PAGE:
I'm sitting here with cold coffee and bad local news on. Hollis is trailing off to sleep in his crib, Anthony's been sawing logs for an hour. I've paid bills, organized finances and pulled up all my favorite blogs to catch up on and comment. I've checked into Facebook, thought about checking into Twitter, but then didn't, and that cold cup of black coffee continues to whisper to me to heat it up and give it another go.
I want to write about 2009, but I don't know that I could make it interesting. It was a shitty, brilliant, wonderful, sad, intense, incredible year.
I've been trying to imagine what 2009 will look like to me in 5, 10, or 15 years. When my kid is nearly grown and I have gray hair and wrinkles. A year is such a short amount of time, yet when we're living it we're no better at seeing the larger picture than our toddler who's screaming for more Little Mermaid at bedtime.
The idea that I can't see outside of myself during this time reinforces my belief that age most simply separates at a glance, but internally, we change little from children. We're still bundles of passionate feelings. Obviously, age tempers those things and we learn how to better manage outbursts, but I've been feeling pretty ill-equipped to deal lately.
Funniest part of all this is that I would be willing to bet that no one who knows me in real life would ever suspect the internal warring I have going on. It's not only about mothering, like the duck metaphor Cave Mother wrote about, but just in general. As a woman. I struggle to do the right thing every day. At least it feels like a struggle sometimes.
I want to run away for a month, a year, five years. I want to do whatever my heart desires whenever I want. I want to love more, do more, be more. I want to also have my current life.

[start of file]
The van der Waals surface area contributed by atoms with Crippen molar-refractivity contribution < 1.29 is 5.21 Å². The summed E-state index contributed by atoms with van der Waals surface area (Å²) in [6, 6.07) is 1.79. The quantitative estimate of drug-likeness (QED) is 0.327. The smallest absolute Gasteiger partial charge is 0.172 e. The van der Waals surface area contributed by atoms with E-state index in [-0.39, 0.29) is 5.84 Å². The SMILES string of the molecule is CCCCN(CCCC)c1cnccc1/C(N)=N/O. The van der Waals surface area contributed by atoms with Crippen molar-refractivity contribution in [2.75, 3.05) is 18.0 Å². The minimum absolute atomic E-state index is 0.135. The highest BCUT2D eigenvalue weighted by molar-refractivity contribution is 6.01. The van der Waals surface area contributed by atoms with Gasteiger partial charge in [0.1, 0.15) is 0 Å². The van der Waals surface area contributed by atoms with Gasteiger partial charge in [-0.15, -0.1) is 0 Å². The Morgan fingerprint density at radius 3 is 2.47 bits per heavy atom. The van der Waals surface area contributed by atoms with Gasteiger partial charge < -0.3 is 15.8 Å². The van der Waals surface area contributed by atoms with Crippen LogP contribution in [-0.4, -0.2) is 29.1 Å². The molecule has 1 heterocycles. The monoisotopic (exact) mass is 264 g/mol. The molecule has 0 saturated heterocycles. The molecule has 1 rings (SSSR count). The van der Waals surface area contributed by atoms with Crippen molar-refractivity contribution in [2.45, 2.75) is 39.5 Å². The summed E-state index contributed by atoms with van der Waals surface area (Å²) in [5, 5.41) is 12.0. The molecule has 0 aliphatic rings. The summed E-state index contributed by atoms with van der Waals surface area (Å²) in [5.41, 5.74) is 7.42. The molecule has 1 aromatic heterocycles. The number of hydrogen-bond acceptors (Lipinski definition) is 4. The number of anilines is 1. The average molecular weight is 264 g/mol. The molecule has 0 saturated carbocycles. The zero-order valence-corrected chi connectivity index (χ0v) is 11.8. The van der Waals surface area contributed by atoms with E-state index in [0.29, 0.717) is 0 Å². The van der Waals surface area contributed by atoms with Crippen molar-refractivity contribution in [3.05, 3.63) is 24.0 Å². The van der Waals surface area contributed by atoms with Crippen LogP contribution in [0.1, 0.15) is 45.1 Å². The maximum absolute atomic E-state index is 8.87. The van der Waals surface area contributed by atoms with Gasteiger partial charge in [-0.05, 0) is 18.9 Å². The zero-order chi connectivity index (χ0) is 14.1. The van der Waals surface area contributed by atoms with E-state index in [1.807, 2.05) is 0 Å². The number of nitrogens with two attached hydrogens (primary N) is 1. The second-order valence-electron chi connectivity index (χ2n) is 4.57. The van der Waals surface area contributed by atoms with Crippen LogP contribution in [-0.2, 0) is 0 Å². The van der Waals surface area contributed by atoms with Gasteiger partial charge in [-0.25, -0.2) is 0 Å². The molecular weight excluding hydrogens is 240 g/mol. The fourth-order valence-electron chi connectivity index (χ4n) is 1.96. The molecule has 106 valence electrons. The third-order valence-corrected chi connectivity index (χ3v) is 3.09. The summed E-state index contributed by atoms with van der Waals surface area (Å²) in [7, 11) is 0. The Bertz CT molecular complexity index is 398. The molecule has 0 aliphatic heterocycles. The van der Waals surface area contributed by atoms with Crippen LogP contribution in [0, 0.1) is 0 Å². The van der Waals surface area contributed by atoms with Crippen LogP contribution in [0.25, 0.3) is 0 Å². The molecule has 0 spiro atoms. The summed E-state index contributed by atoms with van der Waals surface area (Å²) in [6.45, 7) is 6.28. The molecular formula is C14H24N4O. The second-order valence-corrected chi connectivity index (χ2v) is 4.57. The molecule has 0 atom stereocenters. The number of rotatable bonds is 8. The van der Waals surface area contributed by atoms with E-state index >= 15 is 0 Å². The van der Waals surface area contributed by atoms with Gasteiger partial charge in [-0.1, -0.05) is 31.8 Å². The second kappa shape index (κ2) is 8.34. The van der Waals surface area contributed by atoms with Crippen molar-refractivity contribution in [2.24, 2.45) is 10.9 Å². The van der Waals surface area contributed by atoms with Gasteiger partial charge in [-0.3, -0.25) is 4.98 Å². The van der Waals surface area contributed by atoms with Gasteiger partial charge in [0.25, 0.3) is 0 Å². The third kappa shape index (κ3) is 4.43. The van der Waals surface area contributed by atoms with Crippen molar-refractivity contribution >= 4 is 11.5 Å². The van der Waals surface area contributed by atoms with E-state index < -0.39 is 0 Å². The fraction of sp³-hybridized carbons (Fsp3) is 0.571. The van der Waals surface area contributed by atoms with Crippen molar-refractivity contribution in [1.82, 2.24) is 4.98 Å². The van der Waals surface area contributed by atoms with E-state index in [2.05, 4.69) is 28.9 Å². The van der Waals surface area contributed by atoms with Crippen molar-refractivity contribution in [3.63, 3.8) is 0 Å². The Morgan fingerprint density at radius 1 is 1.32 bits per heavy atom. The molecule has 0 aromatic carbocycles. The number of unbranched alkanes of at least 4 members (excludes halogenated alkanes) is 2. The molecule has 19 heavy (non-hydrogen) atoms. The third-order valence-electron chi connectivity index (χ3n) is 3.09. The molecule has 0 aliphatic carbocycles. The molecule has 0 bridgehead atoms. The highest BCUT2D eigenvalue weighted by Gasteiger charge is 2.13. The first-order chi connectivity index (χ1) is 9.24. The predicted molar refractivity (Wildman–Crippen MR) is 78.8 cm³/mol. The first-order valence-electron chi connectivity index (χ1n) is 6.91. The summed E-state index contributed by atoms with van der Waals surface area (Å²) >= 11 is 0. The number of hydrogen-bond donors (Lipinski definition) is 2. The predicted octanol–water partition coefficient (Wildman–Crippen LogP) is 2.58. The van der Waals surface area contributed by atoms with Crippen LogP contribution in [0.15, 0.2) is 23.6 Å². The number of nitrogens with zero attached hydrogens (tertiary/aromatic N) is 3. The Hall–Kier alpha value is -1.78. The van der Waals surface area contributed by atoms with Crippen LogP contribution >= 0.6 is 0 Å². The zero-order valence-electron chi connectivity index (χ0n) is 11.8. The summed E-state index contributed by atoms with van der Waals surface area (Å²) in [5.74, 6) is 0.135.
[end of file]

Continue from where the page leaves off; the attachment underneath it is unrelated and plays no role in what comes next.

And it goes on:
Yep. I want a different life AND I want my same life. You think that's confusing to read? Try living it.
I want my cake and to eat it, too. I want everything I have right now and everything I gave up to get it.
This tells me one really, really important thing: I'm doing something wrong.
I am missing something integral to my happiness. I think I've identified it, but I'm not entirely sure. Only the next year will tell. I'm taking steps to make it happen as I type. I've decided to break my life into bits and focus on those bits, not the giant overwhelming Future. You know, one step at a time, baby steps, etc., etc.
So, what's the point in making resolutions or reviewing the past year? Mostly, it feels good, as self-centered exercises often do. I can think about my year and see all its highs and lows and maybe I'll be better armed for the coming year. And I love organizing events, thoughts, feelings, and goals into bite-sized pieces.
I can head things off at the pass in terms of emotional upheavals. I have some great resolutions, for example, and because I'm a list-loving fool writing them down and sharing them helps anchor me in my chaotic head space. I'll be posting some resolutions next week, as a matter of fact, as a part of a new blogging carnival.
This is just still a whole lot of bullshit.
A good friend of mine recently asked why I expose my thoughts and feelings on my own shortcomings. Why would I air my dirty laundry like that?? It's a good question. My response was, "So that I don't feel so alone because I get a lot of positive feedback that others are also feeling the way I do," but... I don't know. I think the real reason is because I'm waiting for someone else to tell me what a piece of shit I really am. Just one person to tell me the truth.
I'm constantly surprised that anyone chooses to love me. And I am the first to admit that I have some really incredibly people in my life who truly love me, warts and all. It still stupefies me.
And now, despite it being 1:30 in the afternoon, I am going to reheat the two sips of coffee I have left and relax a little.
Also, thanks for loving me.